Daniel Steiner: Bok's Troubleshooter
Harvard administrators and Harvard activists couldn't disagree more about Daniel Steiner '54.
To University officials, he is the consummate administrator: thoughtful, fair, coolheaded and decisive. They say those qualities have shone through in Steiner's 12 years as general counsel to the University, a post which during Steiner's reign has grown to encompass labor, personnel and police issues in addition to legal concerns. And they expect equally satisfying results from Steiner in his new capacity as vice president and general counsel, a promotion President Bok announced last week.
To University activists, he is the consummate enforcer tough, crafty, impenetrable and unyielding. When Black students occupied Massachusetts Hall for a week in April 1972 to protest Harvard investment policies, it was Steiner who carried a bullhorn outside and laid down the disciplinary law later. When labor organizers sought to unionize Medical Area personnel two years ago, it was Steiner who persistently--and successfully--lobbied workers to turn down the union. And just two weeks ago, when protestors demonstrated at Holyoke Center against Israeli incursions in Beirut, it was Steiner who quietly stood nearby and made sure the peace was kept.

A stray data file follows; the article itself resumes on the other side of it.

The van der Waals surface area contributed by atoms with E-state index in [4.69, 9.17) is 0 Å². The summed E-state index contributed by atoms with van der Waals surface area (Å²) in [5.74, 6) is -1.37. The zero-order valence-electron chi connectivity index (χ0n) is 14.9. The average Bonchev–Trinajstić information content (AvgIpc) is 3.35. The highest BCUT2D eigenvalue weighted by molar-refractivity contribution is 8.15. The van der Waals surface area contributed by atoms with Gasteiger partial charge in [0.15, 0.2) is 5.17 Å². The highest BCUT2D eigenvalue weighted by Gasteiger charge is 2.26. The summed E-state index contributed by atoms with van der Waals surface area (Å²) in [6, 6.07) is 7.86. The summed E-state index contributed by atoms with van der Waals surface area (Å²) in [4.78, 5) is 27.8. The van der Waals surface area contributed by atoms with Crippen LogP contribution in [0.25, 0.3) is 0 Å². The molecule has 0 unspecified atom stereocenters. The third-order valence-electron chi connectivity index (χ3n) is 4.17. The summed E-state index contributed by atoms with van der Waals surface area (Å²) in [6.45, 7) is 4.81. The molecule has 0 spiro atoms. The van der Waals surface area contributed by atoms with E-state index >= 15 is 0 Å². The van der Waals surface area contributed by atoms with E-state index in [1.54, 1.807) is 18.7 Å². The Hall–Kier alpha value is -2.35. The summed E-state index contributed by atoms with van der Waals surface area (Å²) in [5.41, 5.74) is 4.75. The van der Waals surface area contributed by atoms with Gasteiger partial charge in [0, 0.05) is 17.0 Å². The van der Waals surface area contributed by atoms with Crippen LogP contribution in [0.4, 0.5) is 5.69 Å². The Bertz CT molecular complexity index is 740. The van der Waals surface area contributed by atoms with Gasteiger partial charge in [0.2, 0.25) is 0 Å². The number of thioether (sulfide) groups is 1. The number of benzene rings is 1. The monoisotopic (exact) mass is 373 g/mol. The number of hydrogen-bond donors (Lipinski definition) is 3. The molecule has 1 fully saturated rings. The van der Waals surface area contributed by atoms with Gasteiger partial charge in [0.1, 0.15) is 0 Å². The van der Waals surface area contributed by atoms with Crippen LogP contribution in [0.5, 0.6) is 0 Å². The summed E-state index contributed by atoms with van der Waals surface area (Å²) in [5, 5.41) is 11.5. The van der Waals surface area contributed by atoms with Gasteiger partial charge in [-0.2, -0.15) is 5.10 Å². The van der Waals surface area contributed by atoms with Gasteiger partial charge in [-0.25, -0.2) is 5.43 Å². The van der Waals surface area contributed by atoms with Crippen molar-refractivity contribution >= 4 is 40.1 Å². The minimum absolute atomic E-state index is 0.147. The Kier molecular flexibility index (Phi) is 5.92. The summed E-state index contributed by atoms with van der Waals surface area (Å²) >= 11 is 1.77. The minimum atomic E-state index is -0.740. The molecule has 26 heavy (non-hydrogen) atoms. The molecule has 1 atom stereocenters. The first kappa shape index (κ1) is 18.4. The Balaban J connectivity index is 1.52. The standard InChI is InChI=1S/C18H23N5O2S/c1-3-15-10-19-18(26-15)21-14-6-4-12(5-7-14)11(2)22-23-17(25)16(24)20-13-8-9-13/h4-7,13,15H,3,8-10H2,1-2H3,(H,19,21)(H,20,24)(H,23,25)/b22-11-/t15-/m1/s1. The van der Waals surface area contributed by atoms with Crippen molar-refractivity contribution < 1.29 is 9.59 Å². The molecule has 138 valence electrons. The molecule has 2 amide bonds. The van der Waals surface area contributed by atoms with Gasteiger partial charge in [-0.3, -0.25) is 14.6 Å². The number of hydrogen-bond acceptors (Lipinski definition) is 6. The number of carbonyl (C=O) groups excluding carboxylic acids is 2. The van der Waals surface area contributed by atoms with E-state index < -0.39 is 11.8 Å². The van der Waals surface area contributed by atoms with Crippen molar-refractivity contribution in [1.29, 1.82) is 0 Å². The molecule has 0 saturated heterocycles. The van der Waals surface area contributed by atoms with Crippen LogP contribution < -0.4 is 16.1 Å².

The twin perceptions of Steiner grow out of his unofficial role as University troubleshooter. Early in the Bok years, he proved his mettle as an effective administrator, and the president increasingly entrusted him with sensitive crisis-management duties--foremost among them, dealing with student disruptions. Steiner himself didn't resist the new responsibilities which he once told The Crimson are "natural for a lawyer...I don't feel uncomfortable working in a charged atmosphere."